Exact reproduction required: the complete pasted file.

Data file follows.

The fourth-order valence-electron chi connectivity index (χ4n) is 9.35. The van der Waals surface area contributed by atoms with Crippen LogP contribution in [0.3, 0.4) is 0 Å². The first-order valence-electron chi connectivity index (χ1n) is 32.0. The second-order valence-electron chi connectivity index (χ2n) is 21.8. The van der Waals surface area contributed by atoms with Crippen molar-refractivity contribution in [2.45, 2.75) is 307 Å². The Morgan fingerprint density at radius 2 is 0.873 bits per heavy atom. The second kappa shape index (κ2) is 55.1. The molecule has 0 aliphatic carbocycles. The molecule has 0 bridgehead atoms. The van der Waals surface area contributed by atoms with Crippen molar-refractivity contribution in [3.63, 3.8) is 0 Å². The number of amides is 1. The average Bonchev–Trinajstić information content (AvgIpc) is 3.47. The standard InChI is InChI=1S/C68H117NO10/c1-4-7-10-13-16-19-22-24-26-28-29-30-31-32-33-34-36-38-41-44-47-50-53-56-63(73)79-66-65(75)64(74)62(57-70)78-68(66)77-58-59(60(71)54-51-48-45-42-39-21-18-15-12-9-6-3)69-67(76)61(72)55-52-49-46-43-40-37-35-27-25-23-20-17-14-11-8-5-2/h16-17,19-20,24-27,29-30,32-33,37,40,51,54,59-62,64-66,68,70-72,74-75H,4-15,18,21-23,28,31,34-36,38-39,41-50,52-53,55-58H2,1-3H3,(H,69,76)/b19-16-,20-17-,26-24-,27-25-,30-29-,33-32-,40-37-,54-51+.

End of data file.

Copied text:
The fourth-order valence-electron chi connectivity index (χ4n) is 9.35. The van der Waals surface area contributed by atoms with Crippen LogP contribution in [0.3, 0.4) is 0 Å². The first-order valence-electron chi connectivity index (χ1n) is 32.0. The second-order valence-electron chi connectivity index (χ2n) is 21.8. The van der Waals surface area contributed by atoms with Crippen molar-refractivity contribution in [2.45, 2.75) is 307 Å². The Morgan fingerprint density at radius 2 is 0.873 bits per heavy atom. The second kappa shape index (κ2) is 55.1. The molecule has 0 aliphatic carbocycles. The molecule has 0 bridgehead atoms. The van der Waals surface area contributed by atoms with Crippen molar-refractivity contribution in [3.63, 3.8) is 0 Å². The number of amides is 1. The average Bonchev–Trinajstić information content (AvgIpc) is 3.47. The standard InChI is InChI=1S/C68H117NO10/c1-4-7-10-13-16-19-22-24-26-28-29-30-31-32-33-34-36-38-41-44-47-50-53-56-63(73)79-66-65(75)64(74)62(57-70)78-68(66)77-58-59(60(71)54-51-48-45-42-39-21-18-15-12-9-6-3)69-67(76)61(72)55-52-49-46-43-40-37-35-27-25-23-20-17-14-11-8-5-2/h16-17,19-20,24-27,29-30,32-33,37,40,51,54,59-62,64-66,68,70-72,74-75H,4-15,18,21-23,28,31,34-36,38-39,41-50,52-53,55-58H2,1-3H3,(H,69,76)/b19-16-,20-17-,26-24-,27-25-,30-29-,33-32-,40-37-,54-51+.